"This type of work is interesting, as we're learning that the importance of colostrum may be beyond the IgG, though perhaps
IgG is the essential part," continues Felippe. "But it also tells us that there are other 'goodies' in the colostrum that
can be very helpful during early life. Perhaps there is a quantitative correlation. We know the greater the amount of IgG,
the better protected the foal is. Maybe more cytokines of one kind may be very beneficial for the foal. And maybe too much
of another kind may not be beneficial for the foal. We just don't know. Too much of a good thing sometimes is not as good
Another important aspect of this research is that the team questioned whether serum cytokine concentrations in neonates could
be used to predict the severity or outcome of septicemia, therefore predicting foal survival.
"A lot of equine neonates get sick in early life, even when there are perhaps still high levels of those cytokines absorbed
from the colostrum," Felippe says. "If you're trying to correlate the level of TNF-alpha, which is a prime inflammatory cytokine,
with the severity of disease and perhaps death outcome, you need to keep in mind that in some foals that have more or less
TNF-alpha, despite their inflammatory process, the level may be high or low because of maternal transfer from the colostrum.
That is a major confounding value that can change your ability to use that as a prognostic indicator.
"There were some incoherencies in the findings of cytokine levels in septic neonates and how that correlated to survival outcome,"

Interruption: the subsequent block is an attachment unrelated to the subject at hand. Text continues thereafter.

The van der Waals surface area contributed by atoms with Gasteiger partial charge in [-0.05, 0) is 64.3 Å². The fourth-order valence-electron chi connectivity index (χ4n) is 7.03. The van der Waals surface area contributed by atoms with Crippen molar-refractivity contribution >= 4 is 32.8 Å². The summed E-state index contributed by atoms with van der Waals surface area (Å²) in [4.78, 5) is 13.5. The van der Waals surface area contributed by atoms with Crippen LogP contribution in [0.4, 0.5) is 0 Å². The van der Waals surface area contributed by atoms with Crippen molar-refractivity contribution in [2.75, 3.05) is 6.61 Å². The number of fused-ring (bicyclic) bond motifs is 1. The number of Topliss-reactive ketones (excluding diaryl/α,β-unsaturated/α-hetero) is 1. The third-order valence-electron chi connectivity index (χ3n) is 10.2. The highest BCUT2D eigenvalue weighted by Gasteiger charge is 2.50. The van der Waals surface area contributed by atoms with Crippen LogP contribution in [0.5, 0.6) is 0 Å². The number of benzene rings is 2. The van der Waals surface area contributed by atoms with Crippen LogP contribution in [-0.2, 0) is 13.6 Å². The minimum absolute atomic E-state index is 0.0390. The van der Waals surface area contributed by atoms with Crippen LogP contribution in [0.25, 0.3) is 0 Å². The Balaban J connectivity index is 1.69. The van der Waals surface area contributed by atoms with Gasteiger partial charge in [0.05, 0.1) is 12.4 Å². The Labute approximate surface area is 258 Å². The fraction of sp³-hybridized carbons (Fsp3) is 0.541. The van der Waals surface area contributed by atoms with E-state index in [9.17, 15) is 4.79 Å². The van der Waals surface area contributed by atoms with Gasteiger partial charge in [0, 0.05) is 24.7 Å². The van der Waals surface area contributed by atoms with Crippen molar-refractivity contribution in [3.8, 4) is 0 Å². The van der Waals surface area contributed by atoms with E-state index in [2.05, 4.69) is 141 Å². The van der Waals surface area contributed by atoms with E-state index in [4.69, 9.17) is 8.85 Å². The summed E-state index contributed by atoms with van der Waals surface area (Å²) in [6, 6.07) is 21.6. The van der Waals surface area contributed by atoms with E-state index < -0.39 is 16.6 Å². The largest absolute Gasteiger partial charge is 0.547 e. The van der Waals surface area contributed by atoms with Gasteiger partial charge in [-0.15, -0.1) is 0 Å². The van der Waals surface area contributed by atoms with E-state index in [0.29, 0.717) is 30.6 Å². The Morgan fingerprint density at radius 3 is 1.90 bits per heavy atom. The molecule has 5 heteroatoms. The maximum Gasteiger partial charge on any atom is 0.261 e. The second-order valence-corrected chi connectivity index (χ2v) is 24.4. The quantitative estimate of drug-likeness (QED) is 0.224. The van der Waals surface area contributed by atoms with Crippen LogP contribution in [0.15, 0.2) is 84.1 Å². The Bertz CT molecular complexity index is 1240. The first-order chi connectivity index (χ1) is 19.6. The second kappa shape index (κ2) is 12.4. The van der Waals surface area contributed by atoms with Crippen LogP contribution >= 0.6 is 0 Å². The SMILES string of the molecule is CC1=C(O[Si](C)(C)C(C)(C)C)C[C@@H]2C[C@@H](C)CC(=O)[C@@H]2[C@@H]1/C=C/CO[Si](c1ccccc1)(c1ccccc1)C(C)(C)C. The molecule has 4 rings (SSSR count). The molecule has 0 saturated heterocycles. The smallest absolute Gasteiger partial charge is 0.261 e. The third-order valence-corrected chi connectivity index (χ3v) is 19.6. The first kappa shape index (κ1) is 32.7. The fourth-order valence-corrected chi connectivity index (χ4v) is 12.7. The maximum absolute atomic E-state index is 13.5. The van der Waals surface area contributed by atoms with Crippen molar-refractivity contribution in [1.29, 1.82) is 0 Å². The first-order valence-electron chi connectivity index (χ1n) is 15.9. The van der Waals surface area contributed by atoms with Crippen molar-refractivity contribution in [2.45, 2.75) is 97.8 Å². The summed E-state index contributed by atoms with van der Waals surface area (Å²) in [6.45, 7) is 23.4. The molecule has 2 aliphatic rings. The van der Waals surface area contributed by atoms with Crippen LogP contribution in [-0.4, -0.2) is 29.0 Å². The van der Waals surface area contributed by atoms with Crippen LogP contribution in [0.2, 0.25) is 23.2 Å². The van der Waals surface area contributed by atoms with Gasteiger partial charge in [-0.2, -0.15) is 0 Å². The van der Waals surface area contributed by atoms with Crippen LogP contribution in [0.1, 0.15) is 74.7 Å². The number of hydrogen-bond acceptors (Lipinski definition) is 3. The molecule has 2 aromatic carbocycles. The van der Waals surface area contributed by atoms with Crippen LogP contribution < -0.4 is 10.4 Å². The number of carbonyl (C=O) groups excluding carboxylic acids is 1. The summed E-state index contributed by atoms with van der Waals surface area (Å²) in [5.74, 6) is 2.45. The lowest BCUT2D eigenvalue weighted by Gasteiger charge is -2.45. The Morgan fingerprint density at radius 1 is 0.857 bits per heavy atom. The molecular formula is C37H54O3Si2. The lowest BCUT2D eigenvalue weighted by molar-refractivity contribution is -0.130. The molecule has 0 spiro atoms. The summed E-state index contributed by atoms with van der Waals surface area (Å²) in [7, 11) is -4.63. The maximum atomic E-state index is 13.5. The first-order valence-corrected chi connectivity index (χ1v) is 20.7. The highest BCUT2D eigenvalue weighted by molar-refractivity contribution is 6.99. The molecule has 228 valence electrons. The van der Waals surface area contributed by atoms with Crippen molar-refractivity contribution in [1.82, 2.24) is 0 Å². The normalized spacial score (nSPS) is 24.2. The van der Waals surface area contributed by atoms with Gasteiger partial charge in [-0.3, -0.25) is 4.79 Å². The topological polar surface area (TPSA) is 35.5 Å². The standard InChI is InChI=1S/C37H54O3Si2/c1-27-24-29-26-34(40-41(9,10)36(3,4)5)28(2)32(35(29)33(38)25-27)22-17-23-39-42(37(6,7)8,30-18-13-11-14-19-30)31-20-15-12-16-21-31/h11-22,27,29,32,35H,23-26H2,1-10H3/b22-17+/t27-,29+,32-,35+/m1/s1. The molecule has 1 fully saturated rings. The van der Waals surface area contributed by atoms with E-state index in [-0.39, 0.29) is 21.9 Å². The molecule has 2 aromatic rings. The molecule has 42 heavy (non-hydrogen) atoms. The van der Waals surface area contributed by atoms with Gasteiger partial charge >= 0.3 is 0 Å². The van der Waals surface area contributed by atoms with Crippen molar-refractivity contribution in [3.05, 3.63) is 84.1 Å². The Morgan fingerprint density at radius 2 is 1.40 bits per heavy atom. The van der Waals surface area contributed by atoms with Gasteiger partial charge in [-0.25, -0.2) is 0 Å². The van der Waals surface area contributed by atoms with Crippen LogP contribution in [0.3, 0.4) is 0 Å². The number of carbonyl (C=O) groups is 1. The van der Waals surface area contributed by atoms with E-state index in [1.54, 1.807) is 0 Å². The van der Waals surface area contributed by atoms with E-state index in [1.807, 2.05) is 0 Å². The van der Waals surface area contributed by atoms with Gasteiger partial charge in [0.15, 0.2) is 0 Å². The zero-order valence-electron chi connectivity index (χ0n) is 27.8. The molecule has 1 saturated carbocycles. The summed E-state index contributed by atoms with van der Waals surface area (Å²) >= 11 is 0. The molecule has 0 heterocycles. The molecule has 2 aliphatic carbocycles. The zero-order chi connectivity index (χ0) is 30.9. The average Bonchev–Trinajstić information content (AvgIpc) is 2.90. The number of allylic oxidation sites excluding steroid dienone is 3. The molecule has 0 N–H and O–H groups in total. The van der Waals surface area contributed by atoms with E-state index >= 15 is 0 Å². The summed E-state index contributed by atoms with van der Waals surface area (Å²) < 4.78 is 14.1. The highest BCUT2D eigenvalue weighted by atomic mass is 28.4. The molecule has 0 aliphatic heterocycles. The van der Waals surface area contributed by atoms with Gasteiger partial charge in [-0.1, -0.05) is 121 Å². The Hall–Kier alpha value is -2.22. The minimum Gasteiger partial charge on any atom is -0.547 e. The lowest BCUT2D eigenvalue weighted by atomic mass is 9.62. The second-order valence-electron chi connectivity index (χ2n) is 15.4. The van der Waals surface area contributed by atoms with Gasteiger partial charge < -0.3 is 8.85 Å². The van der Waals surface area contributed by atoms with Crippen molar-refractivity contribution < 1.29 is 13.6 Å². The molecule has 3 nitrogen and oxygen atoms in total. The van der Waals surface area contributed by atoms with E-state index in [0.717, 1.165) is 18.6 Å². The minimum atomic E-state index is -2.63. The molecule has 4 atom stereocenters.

continues Felippe. She says part of the problem probably relates to the fact that these foals, independent of their disease,
have different backgrounds—some cytokine concentrations are coming via the colostrum, and others may have come from plasma
transfusion, which is another way to transfer immunoglobulins and cytokines to foals.
"The plasma is from adult horses that are healthy, but they carry some cytokines along with them," Felippe says. "So we need
to be careful about measuring things that are not necessarily inherent to the foal, or endogenous to the foal, but are being
absorbed via the colostrum and may affect our ability to use those parameters as prognostic indicators."
Can foals respond to antigens?
Another critical question is how foals respond to antigens and vaccines.
"The equine neonate is considered immunocompetent at the time of birth because the equine fetus is capable of producing antigen-specific
antibodies about day 180 to 200 of gestation when vaccinated in utero," says research associate Rebecca Tallmadge, PhD, and
her colleagues at Cornell's Equine Immunology Lab.2
It is also known that because the equine placenta prevents transfer of maternal antibodies during gestation and because of
the absence of exposure of the fetus to microorganisms, presuckle foals are born hypogammaglobulinemic and naïve to environmental
Humoral protection of the newborn foal depends on the absorption of preformed antibodies from the colostrum immediately after
birth. Failure of immunoglobulin transfer via the colostrum increases the susceptibility of the foal to infection from environmental
Data collected by Tallmadge's team suggests that the equine neonatal immune system is naïve but competent, including potential
B and T helper cell preparedness for the production of all immunoglobulin isotypes, which can be explored for prophylaxis.
"Although the equine neonate humoral response seems competent, B cell activation factors derived from antigen presenting cells
and T cells may control critical development regulation and immunoglobulin production during the initial months of life."2
"The major question is how can the foal respond to antigens?" Felippe says. "There are some general concerns that foals do
not respond very well to vaccines. Interestingly, foals that received colostrum from mares that were vaccinated during the
last month of gestation had a delayed ability in their humoral response to vaccination."